Oct 2, 2019
Qualcomm products mentioned within this post are offered by Qualcomm Technologies, Inc. and/or its subsidiaries.
What could be more exciting than reading about how tech from Qualcomm Technologies, Inc. (QTI) works? How about discovering that our technology is being used to power new experiences in places and ways even we never imagined!
This summer, during a virtual reality (VR) workshop for kids, we caught wind of how apelab is using their technology to help 12-year olds with no coding experience build VR experiences on devices like the Oculus Quest and the HTC Vive which is powered by the Qualcomm Snapdragon 835 mobile platform.
apelab was founded in Geneva Switzerland in 2014 by four graduates in interactive design, and they added an office in Los Angeles in 2016. Their studio initially focused on creating interactive stories, prototyping, and experimentation, while focusing on playful and accessible experiences.
While developing their initial VR experiences, they started building SpatialStories, a toolkit for VR/AR content creation that covers room-scale to mobile VR productions. During initial development, they started using SpatialStories for all in-house projects to help speed up the workflow and optimizations, and they have since gone on to make SpatialStories open source.
Over the years, apelab has developed a variety of interactive experiences including games for museums and exhibitions, and has now focused their attention on the education sector through offerings like their VR workshop for kids.
A workshop to empower the next generation
Though SpatialStories is being used for professional work, apelab felt that they could use it to further push the envelope of development. Building on their belief that kids are the future of VR development, and utilizing their inherent interactive design background, apelab developed their workshop to teach kids around 12-years old, how to build a full VR experience from scratch in just four days.
Kids begin on the first day of the workshop by designing their own VR experience. On day two, they start to model assets, and on day three, they implement those assets in Unity with SpatialStories while learning about the 3D interface. On day four they visually program their VR experience in SpatialStories and bring it to life. Apelab shared that some really creative ideas have come out of these workshops ranging from projects focused on environment sustainability to managing your own garden. Most importantly though, is the introduction of a new creative medium, that makes a seemly complicated technology easy to learn in a short period of time.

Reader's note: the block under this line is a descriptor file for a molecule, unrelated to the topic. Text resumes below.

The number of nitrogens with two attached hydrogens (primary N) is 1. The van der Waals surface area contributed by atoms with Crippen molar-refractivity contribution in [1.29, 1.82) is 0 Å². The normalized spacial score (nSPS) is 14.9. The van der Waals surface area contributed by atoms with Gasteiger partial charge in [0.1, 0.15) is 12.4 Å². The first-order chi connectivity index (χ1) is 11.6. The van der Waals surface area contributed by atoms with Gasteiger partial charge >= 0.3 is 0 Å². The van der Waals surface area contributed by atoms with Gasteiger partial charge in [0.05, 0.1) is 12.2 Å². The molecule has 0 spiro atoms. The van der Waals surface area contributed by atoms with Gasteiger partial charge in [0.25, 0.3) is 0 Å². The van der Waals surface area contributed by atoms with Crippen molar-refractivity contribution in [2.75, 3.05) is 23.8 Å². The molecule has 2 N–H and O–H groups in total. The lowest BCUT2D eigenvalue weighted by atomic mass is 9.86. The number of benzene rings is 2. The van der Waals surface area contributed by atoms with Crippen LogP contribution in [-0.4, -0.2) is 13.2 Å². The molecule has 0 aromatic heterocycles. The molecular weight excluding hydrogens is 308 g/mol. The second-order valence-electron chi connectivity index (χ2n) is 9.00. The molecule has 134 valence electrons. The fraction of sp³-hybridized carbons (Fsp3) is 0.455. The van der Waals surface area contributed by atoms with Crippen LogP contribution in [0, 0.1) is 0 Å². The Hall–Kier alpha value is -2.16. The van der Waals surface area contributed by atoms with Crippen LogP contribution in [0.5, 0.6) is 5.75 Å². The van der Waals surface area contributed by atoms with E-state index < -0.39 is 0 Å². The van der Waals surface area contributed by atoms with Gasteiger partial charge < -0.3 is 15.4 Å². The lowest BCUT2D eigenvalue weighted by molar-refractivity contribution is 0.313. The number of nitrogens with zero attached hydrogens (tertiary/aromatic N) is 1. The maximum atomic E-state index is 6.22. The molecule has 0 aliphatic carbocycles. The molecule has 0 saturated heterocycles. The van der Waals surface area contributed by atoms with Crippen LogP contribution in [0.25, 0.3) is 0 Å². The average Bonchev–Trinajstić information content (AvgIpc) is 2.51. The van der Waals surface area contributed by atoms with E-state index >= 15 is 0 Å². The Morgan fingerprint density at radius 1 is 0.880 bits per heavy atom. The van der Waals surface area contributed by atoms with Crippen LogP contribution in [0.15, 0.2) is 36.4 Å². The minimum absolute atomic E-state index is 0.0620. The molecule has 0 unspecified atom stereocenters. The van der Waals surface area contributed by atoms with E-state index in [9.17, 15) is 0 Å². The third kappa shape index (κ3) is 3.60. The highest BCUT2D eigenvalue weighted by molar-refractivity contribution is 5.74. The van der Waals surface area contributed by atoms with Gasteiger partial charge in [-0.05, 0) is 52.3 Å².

The technology behind the stories that are truly spatial
SpatialStories, a plugin for Unity, allows creators to easily add interactivity to their 3D models. They can define if an object can be gazed at, grabbed, pointed at, and what happens when the user interacts with it. For example, when a seed collides with a hole on the grass, a tree will grow. Each interaction has a lot of options that can be tweaked, and it can be linked to another one, creating a chain reaction leading to an entire experience.
In addition to this plugin, the apelab team is working on a revolutionary creation tool called ZOE dedicated to education. It’s a standalone VR software tool, removing the need for Unity and a computer entirely. In ZOE, students will be able to import either predefined assets, or assets from a library that their instructor has chosen. Students can then build interactive experiences directly within their headset and teachers are able to manage their class from a web interface on their computer or smartphone.
Apelab says when they initially started with the first Oculus developer kit, they implemented gaze-based interactions. As hardware technology evolved, they were able to add additional inputs to their toolkit: controllers support, positional tracking, and body movements are a few examples. Collectively, today’s headset capabilities provide a whole new interface for performing design work in a VR environment, and one that can be intuitive enough for kids to pick up in a short period of time.
There is no doubt that 5G is poised to usher in the invention age, which is likely to shape the creative process through new design methodologies. VR experiences are a perfect candidate to benefit from the increased speed and reduced latency provided by this new form of connectivity. Apelab is particularly excited about 5G as they believe it has the potential to support faster streaming on mobile, which could translate into much faster rendering and ultimately better performance and improved collaborative features.
Apelab is also looking to evolve their technology in other ways, and their internal research team is constantly pushing the limits of what’s possible. Soon they plan to add machine leaning to allow for smart characters, which can be added to a scene and react to what the user is doing. They also plan to use machine learning so users can add objects to scenes using voice commands.
For the next 3 months, the team at apelab is working at RLab, an accelerator located in Brooklyn, New York. There, they will focus on bringing their tools into schools. You can sign-up for their education pilot here: www.spatialstories.net
The future looks both bright and exciting, with almost limitless possibilities. But regardless of the specific features and functionality apelab plans to add next, the outlook that they’re most excited about is helping the next generation of VR developers through today’s groundbreaking hardware and software technologies.
For more information about apelab, be sure to check out to their website, their SpatialStories Factsheet, and their virtual reality learning resources. To learn more about VR offerings from QTI, check out our virtual reality landing page.